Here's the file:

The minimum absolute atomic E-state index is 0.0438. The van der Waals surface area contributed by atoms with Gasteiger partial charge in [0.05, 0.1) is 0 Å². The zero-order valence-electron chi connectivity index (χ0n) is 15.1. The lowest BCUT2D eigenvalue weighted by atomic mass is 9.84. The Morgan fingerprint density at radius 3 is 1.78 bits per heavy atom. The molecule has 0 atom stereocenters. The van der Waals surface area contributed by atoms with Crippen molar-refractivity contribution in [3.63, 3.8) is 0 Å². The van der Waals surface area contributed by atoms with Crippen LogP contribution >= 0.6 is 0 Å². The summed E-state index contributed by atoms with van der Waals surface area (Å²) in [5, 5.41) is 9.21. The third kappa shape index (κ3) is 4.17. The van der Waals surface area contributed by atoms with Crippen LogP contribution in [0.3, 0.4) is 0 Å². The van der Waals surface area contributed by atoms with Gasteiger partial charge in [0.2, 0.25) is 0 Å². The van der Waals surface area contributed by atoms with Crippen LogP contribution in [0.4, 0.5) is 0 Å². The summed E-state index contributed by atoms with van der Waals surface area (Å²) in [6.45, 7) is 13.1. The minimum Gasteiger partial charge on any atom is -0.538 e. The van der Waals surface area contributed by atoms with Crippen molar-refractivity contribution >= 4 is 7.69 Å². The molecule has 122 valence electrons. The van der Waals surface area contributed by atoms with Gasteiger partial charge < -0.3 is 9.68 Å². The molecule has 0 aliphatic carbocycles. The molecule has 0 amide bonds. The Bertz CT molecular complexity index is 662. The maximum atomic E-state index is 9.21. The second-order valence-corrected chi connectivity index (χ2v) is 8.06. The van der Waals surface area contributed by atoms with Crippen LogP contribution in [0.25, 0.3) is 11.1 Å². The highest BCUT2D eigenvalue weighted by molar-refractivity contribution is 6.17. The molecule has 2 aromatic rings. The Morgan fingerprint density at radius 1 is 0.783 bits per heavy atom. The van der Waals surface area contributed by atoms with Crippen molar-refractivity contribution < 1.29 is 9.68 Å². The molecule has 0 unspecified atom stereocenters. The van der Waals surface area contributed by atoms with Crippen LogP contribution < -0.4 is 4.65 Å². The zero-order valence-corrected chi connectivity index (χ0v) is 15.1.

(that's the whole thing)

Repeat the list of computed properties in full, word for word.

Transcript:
The minimum absolute atomic E-state index is 0.0438. The van der Waals surface area contributed by atoms with Gasteiger partial charge in [0.05, 0.1) is 0 Å². The zero-order valence-electron chi connectivity index (χ0n) is 15.1. The lowest BCUT2D eigenvalue weighted by atomic mass is 9.84. The Morgan fingerprint density at radius 3 is 1.78 bits per heavy atom. The molecule has 0 atom stereocenters. The van der Waals surface area contributed by atoms with Crippen molar-refractivity contribution in [3.63, 3.8) is 0 Å². The van der Waals surface area contributed by atoms with Crippen LogP contribution >= 0.6 is 0 Å². The summed E-state index contributed by atoms with van der Waals surface area (Å²) in [5, 5.41) is 9.21. The third kappa shape index (κ3) is 4.17. The van der Waals surface area contributed by atoms with Crippen LogP contribution in [0.3, 0.4) is 0 Å². The van der Waals surface area contributed by atoms with Gasteiger partial charge in [0.2, 0.25) is 0 Å². The van der Waals surface area contributed by atoms with Crippen LogP contribution in [0.4, 0.5) is 0 Å². The summed E-state index contributed by atoms with van der Waals surface area (Å²) in [6.45, 7) is 13.1. The minimum Gasteiger partial charge on any atom is -0.538 e. The van der Waals surface area contributed by atoms with Crippen molar-refractivity contribution >= 4 is 7.69 Å². The molecule has 122 valence electrons. The van der Waals surface area contributed by atoms with Gasteiger partial charge < -0.3 is 9.68 Å². The molecule has 0 aliphatic carbocycles. The molecule has 0 amide bonds. The Bertz CT molecular complexity index is 662. The maximum atomic E-state index is 9.21. The second-order valence-corrected chi connectivity index (χ2v) is 8.06. The van der Waals surface area contributed by atoms with Crippen LogP contribution in [0.25, 0.3) is 11.1 Å². The highest BCUT2D eigenvalue weighted by molar-refractivity contribution is 6.17. The molecule has 2 aromatic rings. The Morgan fingerprint density at radius 1 is 0.783 bits per heavy atom. The van der Waals surface area contributed by atoms with Crippen molar-refractivity contribution < 1.29 is 9.68 Å². The molecule has 0 unspecified atom stereocenters. The van der Waals surface area contributed by atoms with Crippen LogP contribution < -0.4 is 4.65 Å². The zero-order valence-corrected chi connectivity index (χ0v) is 15.1.